New Orleans: where to find the city's best gumbo

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New Orleans is famous for many things: it’s the birthplace of jazz, the home of mardi gras, antebellum homes and a unique mélange of cross-cultural fusion found nowhere else in the United States. A 2009 Travel + Leisure poll of "America's Favorite Cities" ranked New Orleans first in ten categories, the most first-place rankings of the 30 cities included.

The most delightful way for travelers to experience the cultural bounty on offer here is by eating! Ideally with a local who’s tapped into the city’s culinary scene and knows the best places to indulge. Our guide Cassandra is a certified guide and long-time resident of New Orleans. Amongst other outings, she takes visitors on culinary excursions to experience the unique flavors of the Crescent City. Cassandra joins us today to explain the roots of New Orleans’ most famous dish.

What is the first dish that comes to mind when you think about New Orleans food? Gumbo, of course! As a New Orleans’ food aficionado I am always sleuthing out the best gumbo in town. But here’s the thing, not only is this thick, dark, rich soup delicious, its savory flavors tell the history of the people that have contributed to our unique culinary traditions.

The Gumbo Trio

You see, there are three different ways to thicken a gumbo - roux, okra and filé. Roux, influenced by French cuisine, is made from fat and flour. The flour is slowly added to oil (or sometimes butter). It’s lovingly stirred in until the desired color and consistency is reached. The darker the roux, the deeper and richer the flavor. Okra is another way to thicken gumbo. Okra was one of the food items that came to North America from Africa, via the Middle Passage. Okra has a gelatinous or binding quality when it is cooked down, the African contribution to gumbo. The third way to thicken a gumbo is with filé, dried and ground sassafras leaves. This is the Native American contribution to gumbo. The Choctaws were amongst the tribes living in South Eastern Louisiana that predated the French colonists. To this day, when I go the Crescent City Farmer’s Market on a Saturday morning, occasionally there is a Native American man pounding out fresh filé in a huge mortar and pestle. Its wonderful aroma fills the air.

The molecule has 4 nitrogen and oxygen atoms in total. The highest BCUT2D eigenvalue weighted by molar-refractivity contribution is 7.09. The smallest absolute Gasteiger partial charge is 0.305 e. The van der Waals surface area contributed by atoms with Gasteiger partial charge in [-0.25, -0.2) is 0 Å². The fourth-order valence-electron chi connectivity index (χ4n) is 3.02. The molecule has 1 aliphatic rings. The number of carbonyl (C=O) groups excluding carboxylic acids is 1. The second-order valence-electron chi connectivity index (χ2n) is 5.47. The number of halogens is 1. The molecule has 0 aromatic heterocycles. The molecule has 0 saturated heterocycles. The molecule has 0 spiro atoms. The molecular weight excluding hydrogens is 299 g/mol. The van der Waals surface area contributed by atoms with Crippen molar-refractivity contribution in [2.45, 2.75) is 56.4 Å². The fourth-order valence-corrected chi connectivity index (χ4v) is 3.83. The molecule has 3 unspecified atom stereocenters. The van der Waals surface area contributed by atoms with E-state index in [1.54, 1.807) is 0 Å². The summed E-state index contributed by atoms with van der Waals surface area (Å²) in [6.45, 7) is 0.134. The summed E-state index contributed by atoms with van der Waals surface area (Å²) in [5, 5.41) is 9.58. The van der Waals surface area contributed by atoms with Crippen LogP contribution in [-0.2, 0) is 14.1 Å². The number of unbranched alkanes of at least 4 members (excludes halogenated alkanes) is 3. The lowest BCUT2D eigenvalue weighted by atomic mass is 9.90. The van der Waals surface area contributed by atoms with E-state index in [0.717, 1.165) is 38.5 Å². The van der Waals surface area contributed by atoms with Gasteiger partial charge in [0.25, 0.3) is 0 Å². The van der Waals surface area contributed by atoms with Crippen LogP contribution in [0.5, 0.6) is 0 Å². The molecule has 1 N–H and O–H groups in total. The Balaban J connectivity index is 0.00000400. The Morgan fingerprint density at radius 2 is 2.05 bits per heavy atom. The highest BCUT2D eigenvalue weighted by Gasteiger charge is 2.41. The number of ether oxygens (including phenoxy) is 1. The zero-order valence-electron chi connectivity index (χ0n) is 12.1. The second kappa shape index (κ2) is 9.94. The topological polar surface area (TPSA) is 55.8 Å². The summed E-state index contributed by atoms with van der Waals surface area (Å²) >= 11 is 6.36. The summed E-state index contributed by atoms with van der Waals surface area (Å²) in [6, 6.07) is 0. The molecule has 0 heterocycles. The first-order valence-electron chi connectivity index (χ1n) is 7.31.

So...who makes it best?

There are so many different types of gumbo that naturally everyone in New Orleans has strong opinions about who makes it best. For me there are two places that reign supreme - Café Amelieand Liuzza's by the Track. Café Amelie has a Cajun style gumbo, made with Chicken and Andouille. Mmmmm, Andouille, that delicious smoked pork sausage that boldly flavors Cajun cooking. Luizza’s, my other favorite, has tomato in its soupy base, differentiating it as a Creole style gumbo. It’s chock full of chicken, sausage and shrimp. The Gulf shrimp are always added at the last minute to ensure their tender consistency. These two gumbos are delicacies not to be missed. But don’t take my word for it, come on down and I will take you to taste for yourself. Which gumbo will be your favorite? Bon appétit!

Thanks for the history and tips, Cassandra! Any travelers headed to New Orleans this fall or in 2018 should consider getting in touch with Cassandra to help plan your own culinary adventure in the Big Easy.
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